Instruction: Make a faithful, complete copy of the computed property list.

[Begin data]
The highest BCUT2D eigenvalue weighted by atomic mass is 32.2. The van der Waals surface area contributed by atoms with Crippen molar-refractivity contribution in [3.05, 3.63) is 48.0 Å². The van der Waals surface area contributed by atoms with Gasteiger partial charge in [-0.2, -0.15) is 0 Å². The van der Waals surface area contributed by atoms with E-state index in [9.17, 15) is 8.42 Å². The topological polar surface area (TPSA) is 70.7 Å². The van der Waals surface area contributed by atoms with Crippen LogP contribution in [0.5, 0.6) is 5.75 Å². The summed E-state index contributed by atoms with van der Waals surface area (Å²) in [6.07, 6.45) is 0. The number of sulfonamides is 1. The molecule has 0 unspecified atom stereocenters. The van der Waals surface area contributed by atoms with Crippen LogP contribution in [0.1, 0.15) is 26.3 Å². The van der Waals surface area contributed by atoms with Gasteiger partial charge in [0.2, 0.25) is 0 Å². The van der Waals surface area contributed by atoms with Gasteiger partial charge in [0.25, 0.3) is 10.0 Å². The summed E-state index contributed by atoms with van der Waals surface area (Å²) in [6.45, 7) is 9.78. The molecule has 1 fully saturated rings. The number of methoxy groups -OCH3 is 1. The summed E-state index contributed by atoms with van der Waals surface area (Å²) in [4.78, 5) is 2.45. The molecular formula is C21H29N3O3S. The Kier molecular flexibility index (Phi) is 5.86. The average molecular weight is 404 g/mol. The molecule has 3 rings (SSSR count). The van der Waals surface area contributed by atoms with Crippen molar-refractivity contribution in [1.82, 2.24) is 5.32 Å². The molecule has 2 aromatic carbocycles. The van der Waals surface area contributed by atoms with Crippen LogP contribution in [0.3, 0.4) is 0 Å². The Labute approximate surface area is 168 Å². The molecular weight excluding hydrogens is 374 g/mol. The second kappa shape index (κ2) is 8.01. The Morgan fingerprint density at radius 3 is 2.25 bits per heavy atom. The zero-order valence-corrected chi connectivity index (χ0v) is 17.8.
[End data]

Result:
The highest BCUT2D eigenvalue weighted by atomic mass is 32.2. The van der Waals surface area contributed by atoms with Crippen molar-refractivity contribution in [3.05, 3.63) is 48.0 Å². The van der Waals surface area contributed by atoms with Gasteiger partial charge in [-0.2, -0.15) is 0 Å². The van der Waals surface area contributed by atoms with E-state index in [9.17, 15) is 8.42 Å². The topological polar surface area (TPSA) is 70.7 Å². The van der Waals surface area contributed by atoms with Crippen LogP contribution in [0.5, 0.6) is 5.75 Å². The summed E-state index contributed by atoms with van der Waals surface area (Å²) in [6.07, 6.45) is 0. The number of sulfonamides is 1. The molecule has 0 unspecified atom stereocenters. The van der Waals surface area contributed by atoms with Crippen LogP contribution in [0.1, 0.15) is 26.3 Å². The van der Waals surface area contributed by atoms with Gasteiger partial charge in [0.2, 0.25) is 0 Å². The van der Waals surface area contributed by atoms with Gasteiger partial charge in [0.25, 0.3) is 10.0 Å². The summed E-state index contributed by atoms with van der Waals surface area (Å²) in [6.45, 7) is 9.78. The molecule has 1 fully saturated rings. The number of methoxy groups -OCH3 is 1. The summed E-state index contributed by atoms with van der Waals surface area (Å²) in [4.78, 5) is 2.45. The molecular formula is C21H29N3O3S. The Kier molecular flexibility index (Phi) is 5.86. The average molecular weight is 404 g/mol. The molecule has 3 rings (SSSR count). The van der Waals surface area contributed by atoms with Crippen molar-refractivity contribution in [1.82, 2.24) is 5.32 Å². The molecule has 2 aromatic carbocycles. The van der Waals surface area contributed by atoms with Crippen LogP contribution in [0.3, 0.4) is 0 Å². The Labute approximate surface area is 168 Å². The molecular weight excluding hydrogens is 374 g/mol. The second kappa shape index (κ2) is 8.01. The Morgan fingerprint density at radius 3 is 2.25 bits per heavy atom. The zero-order valence-corrected chi connectivity index (χ0v) is 17.8.